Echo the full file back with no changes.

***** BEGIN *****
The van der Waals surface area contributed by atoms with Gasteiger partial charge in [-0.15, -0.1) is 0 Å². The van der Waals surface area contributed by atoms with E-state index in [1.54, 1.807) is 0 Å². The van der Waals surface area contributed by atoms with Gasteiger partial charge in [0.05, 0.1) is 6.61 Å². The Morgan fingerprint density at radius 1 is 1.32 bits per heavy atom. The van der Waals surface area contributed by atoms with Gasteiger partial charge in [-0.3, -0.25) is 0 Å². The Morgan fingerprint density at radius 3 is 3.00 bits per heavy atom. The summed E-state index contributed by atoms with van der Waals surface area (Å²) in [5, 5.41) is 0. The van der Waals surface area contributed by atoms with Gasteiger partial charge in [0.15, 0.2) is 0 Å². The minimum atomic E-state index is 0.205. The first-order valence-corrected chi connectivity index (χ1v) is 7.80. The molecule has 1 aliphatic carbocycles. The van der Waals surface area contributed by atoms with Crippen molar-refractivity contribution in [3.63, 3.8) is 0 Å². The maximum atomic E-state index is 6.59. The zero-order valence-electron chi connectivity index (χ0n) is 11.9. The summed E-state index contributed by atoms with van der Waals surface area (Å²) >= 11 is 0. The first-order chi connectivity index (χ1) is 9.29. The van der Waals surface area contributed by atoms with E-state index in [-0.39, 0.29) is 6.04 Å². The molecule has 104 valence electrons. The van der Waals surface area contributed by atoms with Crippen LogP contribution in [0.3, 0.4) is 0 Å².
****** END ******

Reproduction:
The van der Waals surface area contributed by atoms with Gasteiger partial charge in [-0.15, -0.1) is 0 Å². The van der Waals surface area contributed by atoms with E-state index in [1.54, 1.807) is 0 Å². The van der Waals surface area contributed by atoms with Gasteiger partial charge in [0.05, 0.1) is 6.61 Å². The Morgan fingerprint density at radius 1 is 1.32 bits per heavy atom. The van der Waals surface area contributed by atoms with Gasteiger partial charge in [-0.3, -0.25) is 0 Å². The Morgan fingerprint density at radius 3 is 3.00 bits per heavy atom. The summed E-state index contributed by atoms with van der Waals surface area (Å²) in [5, 5.41) is 0. The van der Waals surface area contributed by atoms with Gasteiger partial charge in [0.15, 0.2) is 0 Å². The minimum atomic E-state index is 0.205. The first-order valence-corrected chi connectivity index (χ1v) is 7.80. The molecule has 1 aliphatic carbocycles. The van der Waals surface area contributed by atoms with Crippen molar-refractivity contribution in [3.63, 3.8) is 0 Å². The maximum atomic E-state index is 6.59. The zero-order valence-electron chi connectivity index (χ0n) is 11.9. The summed E-state index contributed by atoms with van der Waals surface area (Å²) >= 11 is 0. The first-order chi connectivity index (χ1) is 9.29. The van der Waals surface area contributed by atoms with E-state index in [-0.39, 0.29) is 6.04 Å². The molecule has 104 valence electrons. The van der Waals surface area contributed by atoms with Crippen LogP contribution in [0.3, 0.4) is 0 Å².